This Winter Festival French quartet Quatuor Diotima are bringing a programme of new music to Spitalfields. Alongside music from Gérard Pesson, and Bartók, they’ll present Jonathan Harvey’s String Quartet No.3 and give the premier performance of Transience, a new work by Sam Hayden. We caught up with Sam to ask him more about the piece ahead of its premiere.
When did you first write a piece of music, and was there something that inspired you to do it?
While I was a member of the London Schools Symphony Orchestra, I wrote a piece for a group of fellow LSSO players to try out. At a certain point, it occurred to me that it could be interesting to create something new rather than to always rehash the old. I was also very interested in the intellectual side of music so composing seemed like the way forward. I came to composition quite slowly though. I’m not one of these people who was convinced from an early age that it’s what I had to do. I could have followed a number of different paths. At one stage, I might have studied mathematics instead, for example.
Your new piece Transience will be heard for the first time this December at our Winter Festival, what will the listener hear?
In many ways, it’s up to the listener to find their own path through the work, and I certainly don’t want to dictate what they should hear. What I can say is that the piece is about constant change and transformation (hence the title) and this will be very immediate and apparent. The quartet is conceived very much as a single sonic entity, out of which the individual instruments are striving for autonomy. The sound is very unstable and energetic, constantly evolving, never settling on one state before moving to another. The surface of the music is in a constant state of flux. Although there is no literal repetition, there is a consistency of sound (tiny variations of similar material) throughout the piece. I was particularly interested in the transformation between complex noise-based sounds and purer sonorities, often based on harmonics.
Transience is dedicated to your mentor and friend, Jonathan Harvey. How has his work been an influence on you and your music?
This dedication is because this work is the first that I have completed since his death and I couldn’t help but think of him. Jonathan was always a supporter of my music since I first studied with him at the University of Sussex as an undergraduate. I kept in touch with him ever since and he always encouraged me to find my own way. He was a very special personality, at once gentle yet determined. It was his openness to new sounds and new ideas that was so refreshing. He didn’t have an agenda in the sense of pushing a particular aesthetic or technique. In many ways, our music is very different, although I do feel an affinity with his String Quartet No.3, which is being performed in the same concert. In Transience, there is the occasional nod towards spectralist-like ideas of which Jonathan was an enthusiast, which is probably not a coincidence.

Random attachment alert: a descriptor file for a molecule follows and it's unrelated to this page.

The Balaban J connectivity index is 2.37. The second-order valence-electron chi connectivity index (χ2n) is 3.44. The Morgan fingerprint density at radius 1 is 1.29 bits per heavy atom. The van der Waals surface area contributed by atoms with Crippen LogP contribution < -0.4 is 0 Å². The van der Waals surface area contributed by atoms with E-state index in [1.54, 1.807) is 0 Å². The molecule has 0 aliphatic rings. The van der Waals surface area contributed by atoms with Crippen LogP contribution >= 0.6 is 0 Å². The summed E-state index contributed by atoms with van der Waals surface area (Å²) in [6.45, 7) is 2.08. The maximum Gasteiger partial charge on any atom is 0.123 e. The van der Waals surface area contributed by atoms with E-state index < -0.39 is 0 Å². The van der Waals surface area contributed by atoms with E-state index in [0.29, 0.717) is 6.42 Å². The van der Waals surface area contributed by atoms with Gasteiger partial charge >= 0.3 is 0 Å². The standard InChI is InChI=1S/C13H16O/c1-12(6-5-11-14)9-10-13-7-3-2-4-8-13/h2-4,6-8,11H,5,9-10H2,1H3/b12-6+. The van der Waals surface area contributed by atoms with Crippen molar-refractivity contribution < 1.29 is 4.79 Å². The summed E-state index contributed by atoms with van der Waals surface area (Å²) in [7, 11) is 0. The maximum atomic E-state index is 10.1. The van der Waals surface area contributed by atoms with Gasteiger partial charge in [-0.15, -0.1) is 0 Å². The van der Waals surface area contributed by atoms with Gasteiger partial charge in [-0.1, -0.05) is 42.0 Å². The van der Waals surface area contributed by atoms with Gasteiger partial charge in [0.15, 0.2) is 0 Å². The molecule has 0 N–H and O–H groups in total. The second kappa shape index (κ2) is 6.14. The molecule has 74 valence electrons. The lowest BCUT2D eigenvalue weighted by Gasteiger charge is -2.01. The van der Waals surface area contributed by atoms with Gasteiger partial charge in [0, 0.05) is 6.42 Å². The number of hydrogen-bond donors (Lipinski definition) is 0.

Has the quartet Quatuor Diotima shaped the creative process or writing this music?
The experience of hearing them play has certainly had an influence as their approach is very much as equals, striving towards a collective goal. Their sound gives the impression of a singular entity without individual egos, which I very much admire. Their virtuosity and enormously varied repertoire was also very reassuring as I felt it a very open invitation to write for them. They’ve not had any direct intervention in the composition per se, but I will certainly incorporate their expert advice during the rehearsal process.
What do you hope that the audience will take away from their encounter with Transience?
That’s really for them to decide, having listened. All I ask is for open minds and open ears. The piece can be heard on many levels, but there is definitely an immediacy to the sound. I hope I can encourage the idea that there can always be alternatives to received ideas and orthodoxies.
You can hear Transience be performed for the first time on Sunday 14 December at Shoreditch Church (St Leonard’s) and tickets are still available from our website. If you want to hear more of Sam Hayden’s music we’ve put together a playlist of some of his other works too.
7.00pm, Sunday 14 December
Shoreditch Church (St Leonard’s)
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